Bringing these issues up in the primary is doing the party a favor. If you don't care about the party, like some Sanders supporters, well, then, it  helps the cause of defeating Trump. It either tests Sanders' ability to handle a body check and gets these things out of the way, or (I think more likely) it culls out a flawed candidate before he's nominated.

But it's a suicide mission for whoever does it, so who plays the Gephardt role? Someone with nothing to lose. Someone with high expectations, stuck in the pack, who has accepted reality for now but has ambitions for later.

The reward can't be as great as the running mate role that was seemingly within Gephardt's reach. The Sanders supporters would never accept it. The reward would have to be post-election - maybe a cabinet shot to position someone for 2028 - meaning look to the younger candidates.

Two things are certain: It won't be Kamala Harris, who I believe at this point has the inside track to the nomination. And it won't be Elizabeth Warren, who has the most to gain from defections from Sanders.

But this contest is likely to come down to Sanders vs. one Not Sanders, and it's a safe bet that someone will gamble that Anti-Sanders is the best way to be the Not Sanders, or at least to get a cabinet seat from her.

Tuesday, February 12, 2019

Caucus Changes: The One Significant Problem

I do not want to understate this: The Iowa Democratic Party's Virtual Caucus plan for next February's first in the nation caucus is, in the big picture, good. People who can't attend in person can participate, New Hampshire is mollified for the moment, and it meets the DNC's requirement to release a raw vote count.

But this is a draft plan, and drafts invite critiques.

There's still one piece to the plan that needs work: the way that votes from the Virtual Caucus get counted toward the state and national delegate counts.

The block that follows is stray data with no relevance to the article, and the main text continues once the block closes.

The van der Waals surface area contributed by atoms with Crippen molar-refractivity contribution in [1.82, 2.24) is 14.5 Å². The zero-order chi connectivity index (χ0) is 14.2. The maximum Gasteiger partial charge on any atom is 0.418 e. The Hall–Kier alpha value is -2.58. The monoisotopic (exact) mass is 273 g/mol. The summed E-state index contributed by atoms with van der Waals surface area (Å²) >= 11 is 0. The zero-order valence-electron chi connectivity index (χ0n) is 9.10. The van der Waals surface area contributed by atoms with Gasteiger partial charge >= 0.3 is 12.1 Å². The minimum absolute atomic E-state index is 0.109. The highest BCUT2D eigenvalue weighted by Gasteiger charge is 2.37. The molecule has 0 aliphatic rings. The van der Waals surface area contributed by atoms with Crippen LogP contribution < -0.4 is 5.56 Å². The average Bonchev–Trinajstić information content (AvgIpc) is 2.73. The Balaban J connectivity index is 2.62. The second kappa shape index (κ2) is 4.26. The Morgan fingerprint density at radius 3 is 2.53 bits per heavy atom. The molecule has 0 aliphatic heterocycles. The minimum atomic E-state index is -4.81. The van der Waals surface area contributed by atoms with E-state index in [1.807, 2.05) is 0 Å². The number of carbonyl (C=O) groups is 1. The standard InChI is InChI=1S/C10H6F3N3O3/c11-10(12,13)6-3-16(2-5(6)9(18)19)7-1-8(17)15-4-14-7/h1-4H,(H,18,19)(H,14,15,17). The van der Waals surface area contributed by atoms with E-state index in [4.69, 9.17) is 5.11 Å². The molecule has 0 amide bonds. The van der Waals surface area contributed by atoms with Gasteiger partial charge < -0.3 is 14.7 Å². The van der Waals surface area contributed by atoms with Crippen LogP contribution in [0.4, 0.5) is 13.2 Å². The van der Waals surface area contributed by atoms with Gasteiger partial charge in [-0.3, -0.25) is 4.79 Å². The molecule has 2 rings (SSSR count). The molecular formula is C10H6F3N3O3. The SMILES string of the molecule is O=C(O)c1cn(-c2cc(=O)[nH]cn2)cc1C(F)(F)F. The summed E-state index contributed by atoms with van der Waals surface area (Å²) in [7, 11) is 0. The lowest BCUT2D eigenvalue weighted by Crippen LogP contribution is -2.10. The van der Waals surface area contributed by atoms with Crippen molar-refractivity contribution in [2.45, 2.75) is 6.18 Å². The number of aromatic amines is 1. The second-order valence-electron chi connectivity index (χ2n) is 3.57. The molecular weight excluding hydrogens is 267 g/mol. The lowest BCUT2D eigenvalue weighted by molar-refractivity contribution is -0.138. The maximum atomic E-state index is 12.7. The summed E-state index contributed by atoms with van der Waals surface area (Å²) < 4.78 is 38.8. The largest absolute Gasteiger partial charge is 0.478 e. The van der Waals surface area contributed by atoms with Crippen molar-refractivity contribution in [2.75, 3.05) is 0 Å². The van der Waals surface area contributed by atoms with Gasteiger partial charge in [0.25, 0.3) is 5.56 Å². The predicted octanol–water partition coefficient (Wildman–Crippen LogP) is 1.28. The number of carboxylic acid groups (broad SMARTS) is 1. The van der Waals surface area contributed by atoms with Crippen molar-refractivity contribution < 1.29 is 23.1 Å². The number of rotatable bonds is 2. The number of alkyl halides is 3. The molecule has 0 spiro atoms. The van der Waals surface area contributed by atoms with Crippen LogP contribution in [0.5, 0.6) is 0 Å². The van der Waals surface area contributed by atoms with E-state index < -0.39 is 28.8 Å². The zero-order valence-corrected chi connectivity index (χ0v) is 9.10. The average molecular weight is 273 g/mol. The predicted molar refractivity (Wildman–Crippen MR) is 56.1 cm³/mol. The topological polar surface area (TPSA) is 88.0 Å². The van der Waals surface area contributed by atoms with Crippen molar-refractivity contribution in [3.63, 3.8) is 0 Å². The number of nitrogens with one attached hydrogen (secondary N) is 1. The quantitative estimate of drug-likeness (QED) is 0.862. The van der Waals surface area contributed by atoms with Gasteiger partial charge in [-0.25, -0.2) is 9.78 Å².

As I said in part one, my personal preference is for a primary. But I accept the political impossibility of that - not that Iowa Democrats should not be considering that, but that Iowa Republicans are running the state and see no reason to change.

Given that, my second choice would have been to send those absentee votes - "virtual attendees" as we are now calling them - out to the precincts. The caucus chair opens up a smart phone app and sees "Simon 22, Jackson 18, Gephardt 6, Babbitt 1, Dukakis 19, Gore 0, Kevin Phillips Bong naught." They get counted as if they were in the room, and there's some kind of system to re-allocate the ones that are non-viable.

I like that - but I have worked in an election office for 21 years and I spend my free time setting up caucuses and playing with complicated election math and lists and writing stuff like this. I am not normal (my mother had me tested). And in yesterday's conference call, IDP chair Troy Price indicated that local activists weren't keen on that kind of complication (and by implication were more than happy to let the state party deal with it).

So the state party will. And they will do it by taking the Virtual Caucus votes and pooling them at the congressional district level. As Price described it, it will be like adding a county to each congressional district, Virtual Caucus County so to speak. Within each CD's Virtual Caucus County, non-viable votes will be re-allocated by second/third/fourth/fifth choice until they're in a group with 15% viability.

For me that's not as good as doing it at the precinct or even county level, but it's still pretty good.

Here's the catch, and here's the single biggest flaw to the whole plan.

The Virtual Caucus vote will count for 10% of each congressional district's delegate math. (The non-virtual counties will be allocated as they always have been, based on votes for president and governor in the last two general elections.)

If 10% of Iowa Democratic caucus participants choose to participate in the Virtual Caucus rather than going to the traditional in-person caucus, they count for 10% of the delegate allocation. And that's good.

But if 50% of people choose the Virtual Caucus, they still only count for 10%.

In addition to the question of fairness, this raises a couple other issues: campaign strategy and overcrowding.
 
While Pat Rynard at Iowa Starting Line sums the overall plan up as "pretty neat and a good step forward," he notes:
By capping the delegates you can get from the virtual caucuses at 10% of the total, it's not clear what is the most beneficial approach for a campaign. Someone's vote could count more by going in person to their local caucus... or maybe not!